The MFF has general adaptation mechanisms to mitigate significant fluctuation in the funding amounts received by individual member states which are negotiated and agreed upon for each MFF period. The Common Provisions Regulation (CPR) hence stipulates caps for cohesion policy funds under the 2021-2027 MFF, setting a cap on the amount a member state can receive equal to a fixed percentage of their GDP. The exact percentage differs according to each country’s economic strength, but no member state can receive more than 2.3% of their GDP in cohesion policy funds. Equally, national allocations may not exceed 107% of what the member state has received in the previous programming period. The CPR also provides for a 24% cap on cuts in cohesion policy funds for current beneficiaries, meaning that national allocations under the 2021-2027 period cannot be less than 76% of what member states have received in the previous programming period. So, even in the case of accession by several poorer countries, there is a cap on both how much new member states can receive and how much current member states, even with the new members, can lose on the previous period. In addition, as cohesion policy funds are allocated based on regions’ level of GNI per capita in relation to the EU average, the overall costs of regional funds may also be reduced as some regions will lose their current eligibility status once the EU’s overall average is reduced through the accession of poorer countries. Similarly, the accession of poorer countries will reduce average GNI per capita in the EU, affecting the number of member states eligible for Cohesion Fund disbursements, i.e. those whose GNI is less than 90% of the EU  average.

Moreover, the EU has adaptation mechanisms to deal with the financial implications of enlargement specifically. During the last enlargement round, the new member states did not immediately receive full amounts of direct payments under the EU’s common agricultural policy (CAP). Rather, there was a phase-in period, during which they received only 40% of the level of direct payments allocated to the incumbents, rising subsequently by 10% every year. This phase-in mitigates the financial impact of enlargement by prolonging it. At the same time, candidate countries already receive financial assistance to implement reforms before accession under the EU’s Instrument for Pre-Accession assistance (IPA). For the period 2021-2027, the IPA‘s financial envelope was 14.2 billion Euros, with Albania, Bosnia and Herzegovina, Iceland, Kosovo, Montenegro, North Macedonia, Serbia and Turkey as beneficiaries. Once the candidate countries become EU member states, there will be a netting out effect, as IPA payments will end.


Financial implications of the next enlargement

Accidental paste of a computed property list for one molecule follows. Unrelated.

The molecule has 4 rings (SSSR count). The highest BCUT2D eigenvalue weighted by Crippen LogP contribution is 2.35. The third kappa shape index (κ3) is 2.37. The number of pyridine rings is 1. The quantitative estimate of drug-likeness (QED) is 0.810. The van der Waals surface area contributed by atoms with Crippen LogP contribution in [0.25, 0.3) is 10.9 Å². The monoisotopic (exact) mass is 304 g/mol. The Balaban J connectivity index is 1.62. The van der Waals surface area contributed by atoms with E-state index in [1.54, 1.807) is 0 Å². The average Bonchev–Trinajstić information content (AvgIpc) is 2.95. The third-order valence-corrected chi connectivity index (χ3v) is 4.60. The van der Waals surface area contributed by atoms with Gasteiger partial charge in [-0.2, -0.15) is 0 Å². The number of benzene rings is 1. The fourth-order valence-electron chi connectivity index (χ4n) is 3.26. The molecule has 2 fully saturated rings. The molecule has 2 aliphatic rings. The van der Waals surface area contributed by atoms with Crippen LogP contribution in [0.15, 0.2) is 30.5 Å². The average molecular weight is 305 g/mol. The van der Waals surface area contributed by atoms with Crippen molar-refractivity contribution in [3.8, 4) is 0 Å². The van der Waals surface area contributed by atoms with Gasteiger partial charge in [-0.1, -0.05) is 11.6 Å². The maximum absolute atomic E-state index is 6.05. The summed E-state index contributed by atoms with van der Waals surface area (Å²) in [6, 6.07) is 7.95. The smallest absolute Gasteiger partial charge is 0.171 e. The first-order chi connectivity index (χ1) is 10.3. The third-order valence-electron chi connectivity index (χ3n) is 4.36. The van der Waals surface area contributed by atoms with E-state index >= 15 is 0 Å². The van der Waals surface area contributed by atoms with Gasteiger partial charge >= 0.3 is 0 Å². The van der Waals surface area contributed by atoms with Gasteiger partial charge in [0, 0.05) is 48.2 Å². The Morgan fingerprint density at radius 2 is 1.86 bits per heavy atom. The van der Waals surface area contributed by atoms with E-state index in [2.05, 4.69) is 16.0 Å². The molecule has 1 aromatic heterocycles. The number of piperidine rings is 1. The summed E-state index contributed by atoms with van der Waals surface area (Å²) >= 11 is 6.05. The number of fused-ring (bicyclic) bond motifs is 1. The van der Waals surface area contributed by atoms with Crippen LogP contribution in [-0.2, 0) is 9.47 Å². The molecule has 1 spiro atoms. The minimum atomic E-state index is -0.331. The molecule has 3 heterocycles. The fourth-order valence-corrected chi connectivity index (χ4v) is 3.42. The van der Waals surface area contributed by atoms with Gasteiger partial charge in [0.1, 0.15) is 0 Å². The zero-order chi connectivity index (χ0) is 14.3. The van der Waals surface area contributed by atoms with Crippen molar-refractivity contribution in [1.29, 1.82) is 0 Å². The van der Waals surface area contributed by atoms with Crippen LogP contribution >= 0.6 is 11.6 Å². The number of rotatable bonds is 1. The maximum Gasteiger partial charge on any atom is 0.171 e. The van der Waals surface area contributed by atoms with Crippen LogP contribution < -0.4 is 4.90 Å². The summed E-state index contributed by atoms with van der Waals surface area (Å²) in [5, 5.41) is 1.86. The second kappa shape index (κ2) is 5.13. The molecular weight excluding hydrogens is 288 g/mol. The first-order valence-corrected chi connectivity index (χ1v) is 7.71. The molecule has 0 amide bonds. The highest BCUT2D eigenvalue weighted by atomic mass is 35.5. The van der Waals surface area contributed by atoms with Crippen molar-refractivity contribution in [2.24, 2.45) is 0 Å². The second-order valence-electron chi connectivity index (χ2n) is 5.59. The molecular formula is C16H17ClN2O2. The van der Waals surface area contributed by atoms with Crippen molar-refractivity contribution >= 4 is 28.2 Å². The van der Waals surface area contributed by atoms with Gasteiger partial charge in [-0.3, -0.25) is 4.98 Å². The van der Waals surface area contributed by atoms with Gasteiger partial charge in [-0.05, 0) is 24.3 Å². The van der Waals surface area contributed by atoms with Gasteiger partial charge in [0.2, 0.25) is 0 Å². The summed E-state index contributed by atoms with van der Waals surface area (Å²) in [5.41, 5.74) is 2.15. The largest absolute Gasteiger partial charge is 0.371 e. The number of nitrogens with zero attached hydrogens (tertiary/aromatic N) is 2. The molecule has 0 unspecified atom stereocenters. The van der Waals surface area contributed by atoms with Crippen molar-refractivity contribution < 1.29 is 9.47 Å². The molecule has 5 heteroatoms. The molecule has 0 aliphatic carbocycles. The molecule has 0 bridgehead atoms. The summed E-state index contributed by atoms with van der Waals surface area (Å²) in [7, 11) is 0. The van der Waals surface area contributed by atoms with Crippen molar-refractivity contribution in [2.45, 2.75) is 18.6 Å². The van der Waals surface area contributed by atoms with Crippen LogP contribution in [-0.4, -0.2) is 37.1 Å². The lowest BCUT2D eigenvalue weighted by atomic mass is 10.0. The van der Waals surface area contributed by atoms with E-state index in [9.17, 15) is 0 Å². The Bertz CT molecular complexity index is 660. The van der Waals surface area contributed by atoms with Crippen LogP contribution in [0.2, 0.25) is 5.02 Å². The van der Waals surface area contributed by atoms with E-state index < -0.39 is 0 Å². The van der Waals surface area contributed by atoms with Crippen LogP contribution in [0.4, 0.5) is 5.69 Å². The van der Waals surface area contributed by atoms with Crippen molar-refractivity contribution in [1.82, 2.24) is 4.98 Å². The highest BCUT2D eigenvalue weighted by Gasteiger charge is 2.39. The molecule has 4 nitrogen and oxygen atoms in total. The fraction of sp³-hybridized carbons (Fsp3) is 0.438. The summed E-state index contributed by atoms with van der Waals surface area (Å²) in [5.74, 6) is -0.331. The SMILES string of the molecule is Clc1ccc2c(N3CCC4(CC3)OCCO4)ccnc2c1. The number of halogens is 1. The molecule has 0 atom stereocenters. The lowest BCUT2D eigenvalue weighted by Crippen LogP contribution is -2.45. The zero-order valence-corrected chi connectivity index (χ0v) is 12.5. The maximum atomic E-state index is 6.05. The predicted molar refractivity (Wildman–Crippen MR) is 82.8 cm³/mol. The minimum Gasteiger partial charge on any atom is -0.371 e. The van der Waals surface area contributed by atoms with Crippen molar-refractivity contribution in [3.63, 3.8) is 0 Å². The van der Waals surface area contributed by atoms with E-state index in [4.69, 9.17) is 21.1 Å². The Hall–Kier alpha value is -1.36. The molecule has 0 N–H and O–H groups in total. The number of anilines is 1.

While the financial implications per se may not determine the decision on the next enlargement, since this is above all driven by geostrategic and security concerns, they will influence it. When it comes to budgetary impact, a distinction can be made between the accession of Ukraine on the one hand and that of the Western Balkan countries and Moldova on the other. The latter group‘s entry has less budgetary relevance due to their smaller economic and demographic size via-à-vis Ukraine. Ukraine has by far the biggest population of the candidate countries and a large agricultural sector with very fertile soil. Assuming it had been an EU member at the start of the current MFF in 2021, its population would have represented nine percent of an enlarged EU, and its utilised agricultural area would have been larger than that of Germany and Poland combined. At the same time, its GDP would have accounted for just 1%. The war obviously poses further challenges. Next to the uncertainties surrounding how it progresses when it comes to timeline, damage and outcome – including contested borders and security concerns both pre- and postaccession –, the country will also require special financial assistance for development and reconstruction. Given the EU’s international commitments and geopolitical interests, a large part of these costs will arise irrespective of Ukrainian membership.

Speculation about the potential financial impact of the Ukraine accession on the EU budget abounds, including over which current member states will turn from net beneficiary to net contributor. But any negative net balance for the EU budget must be balanced against the economic benefits that come with a larger internal market. Crucially, any calculation of the
financial impact of enlargement can only be hypothetical.
It is difficult to predict how the specific MFF under which enlargement will happen will turn out as it may well reflect the special circumstances of the entry of new members. During the 2004 enlargement round, the Agenda 2000, which included the Financial Perspective 2000-2006, followed a modular approach, which allowed for the entry of the eight new member states and the switch from pre-accession payments to the inclusion within the MFF during the cycle. In the negotiations, net contributor states were by and large successful in preventing an increase in cohesion policy spending and the overall size of the budget, while incumbent net beneficiaries were able to prevent a too severe loss in what they received.